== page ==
What happens in a baby’s everyday life affects the way the brain develops. By connecting and bonding with your baby, and giving baby lots of love, attention and interesting experiences, you create the best conditions for your baby’s brain growth, learning and development.
Connecting and bonding with your baby: why it’s important
Babyhood – it’s a time of face-pulling, baby talk (or parentese) and smiling. Babies spend their days looking at faces, watching parents and siblings, and refining emotional skills. This is the way they get the love, attention and stimulation they need to develop and feel safe in the world.
Understanding your baby: 2-6 months
During this time, your baby begins to learn what emotions are and what they’re for.
By watching how you react when she expresses emotions, and by seeing you express your own feelings, your baby starts to know when she feels specific things, such as happiness, sadness, excitement or fearfulness.
After about three months, babies also begin to learn that certain actions – such as smiling, cooing, crying or suddenly yelling louder than the television – can bring about emotional responses from grown-ups.
Tips to help you connect with baby
- When your baby first starts to deliberately catch your eye, look back into baby’s eyes.
- When baby makes noises, show you’re listening. Try smiling, nodding, widening your eyes, lifting your brows and touching. You can also say things like, ‘What did you say?’ or ‘Aren’t you talking well!’ This all encourages your baby to keep communicating.
- Help your baby to calm down after any emotional excitement. You can do this by stroking baby, saying gentle words and playing soothing music. This all helps baby to develop emotional control.
- Maintain a regular routine. This helps your baby to feel comfortable and make sense of all the new sights, sounds, smells and tastes around.
Researchers believe that seeing the way your face reacts when your baby does or says something helps baby to understand the world and form relationships.
Understanding your baby: 6-9 months
This is a period of rapid development and brain growth. By nine months, your baby’s brain has undergone a growth spurt that helps form connections between what he sees, hears, tastes and feels.
At this age your baby is increasingly independent and has improved motor skills. She can sit by herself for short periods and might start crawling. As she begins to understand who she is, her memory improves too. You’ll find she starts to form attachments to people and objects.
Separation anxiety often comes with attachment. To cope with this, your baby needs to learn that when things disappear, they also reappear. You can help baby by:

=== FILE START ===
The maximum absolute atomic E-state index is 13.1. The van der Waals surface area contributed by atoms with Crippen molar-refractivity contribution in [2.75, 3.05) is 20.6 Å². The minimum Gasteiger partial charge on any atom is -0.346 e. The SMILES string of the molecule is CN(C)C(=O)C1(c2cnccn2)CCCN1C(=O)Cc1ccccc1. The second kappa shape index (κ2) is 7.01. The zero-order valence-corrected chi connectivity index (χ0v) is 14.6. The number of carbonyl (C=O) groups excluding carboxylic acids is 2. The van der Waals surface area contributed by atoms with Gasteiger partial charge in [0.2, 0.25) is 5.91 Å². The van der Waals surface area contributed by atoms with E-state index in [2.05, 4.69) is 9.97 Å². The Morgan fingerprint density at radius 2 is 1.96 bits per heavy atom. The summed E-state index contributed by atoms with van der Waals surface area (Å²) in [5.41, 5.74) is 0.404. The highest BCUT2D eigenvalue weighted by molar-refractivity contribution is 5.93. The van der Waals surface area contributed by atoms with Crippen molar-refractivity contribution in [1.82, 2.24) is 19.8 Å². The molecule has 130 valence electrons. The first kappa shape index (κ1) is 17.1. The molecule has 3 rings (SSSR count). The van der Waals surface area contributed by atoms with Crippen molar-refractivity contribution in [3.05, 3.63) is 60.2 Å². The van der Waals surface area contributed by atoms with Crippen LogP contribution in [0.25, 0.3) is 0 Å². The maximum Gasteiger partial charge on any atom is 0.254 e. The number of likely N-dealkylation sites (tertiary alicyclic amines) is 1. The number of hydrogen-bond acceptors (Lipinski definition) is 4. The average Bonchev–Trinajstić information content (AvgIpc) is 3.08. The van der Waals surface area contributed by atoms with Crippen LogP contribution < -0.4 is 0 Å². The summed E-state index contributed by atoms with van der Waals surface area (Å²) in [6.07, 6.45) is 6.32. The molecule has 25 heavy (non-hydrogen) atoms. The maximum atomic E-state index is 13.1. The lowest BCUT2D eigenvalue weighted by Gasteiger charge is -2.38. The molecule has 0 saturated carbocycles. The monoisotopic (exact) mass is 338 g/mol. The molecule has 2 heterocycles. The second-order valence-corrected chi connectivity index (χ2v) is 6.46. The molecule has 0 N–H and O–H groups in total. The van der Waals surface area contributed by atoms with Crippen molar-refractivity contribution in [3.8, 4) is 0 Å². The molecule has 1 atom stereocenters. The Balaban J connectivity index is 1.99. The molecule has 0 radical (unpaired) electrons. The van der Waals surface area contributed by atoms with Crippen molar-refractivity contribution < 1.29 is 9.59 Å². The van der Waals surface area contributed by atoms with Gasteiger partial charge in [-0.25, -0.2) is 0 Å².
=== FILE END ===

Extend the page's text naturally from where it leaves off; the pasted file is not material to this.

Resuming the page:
- giving lots of physical affection, cuddly toys and verbal reminders of where you are as you move around a room
- playing fun games, such as peekaboo – these also give baby the experience of taking turns
- encouraging time with other carers – this might also give you the chance to go out occasionally and leave baby in somebody else’s care.
As your baby moves closer to 12 months, he’ll become increasingly vocal. When baby begins to make sounds – ‘ba ba ba’, ‘da da da’ – repeat them back. Repetition in speech – ‘Are you hungry?’ ‘You’re hungry aren’t you?’ ‘Ohhh, I’m hungry’ – teaches babies the meaning of words and leads to the development of speech and language.
It’s never too early to start talking to your baby
. Hearing lots of words helps your child’s intellectual development later on.
Understanding your baby: 9-12 months
By this age, your baby’s ability to experience different emotions and moods has developed considerably. Baby is also learning how to recognise when other people have emotions.
If you respond to emotional expressions, it helps your baby to identify emotions and understand the process of feeling better and worse. For example, ‘Yes, I know you’re cranky, I’m coming back soon’.
As the front part of the brain develops, babies at this age are better able to entertain and reassure themselves with familiar objects and people. They can move more and better, which means they can get away from things that upset or annoy them. You might find that your baby is also starting to want more independence!
Keep baby involved and alert by:
- doing things that make baby happy
- changing activities when boredom or stress sets in
- trying play ideas like reading books, playing with toys and walking around the park pointing at things.
Research tells us that parents who talk about emotions with their babies help their children to understand and respond to other people’s emotions.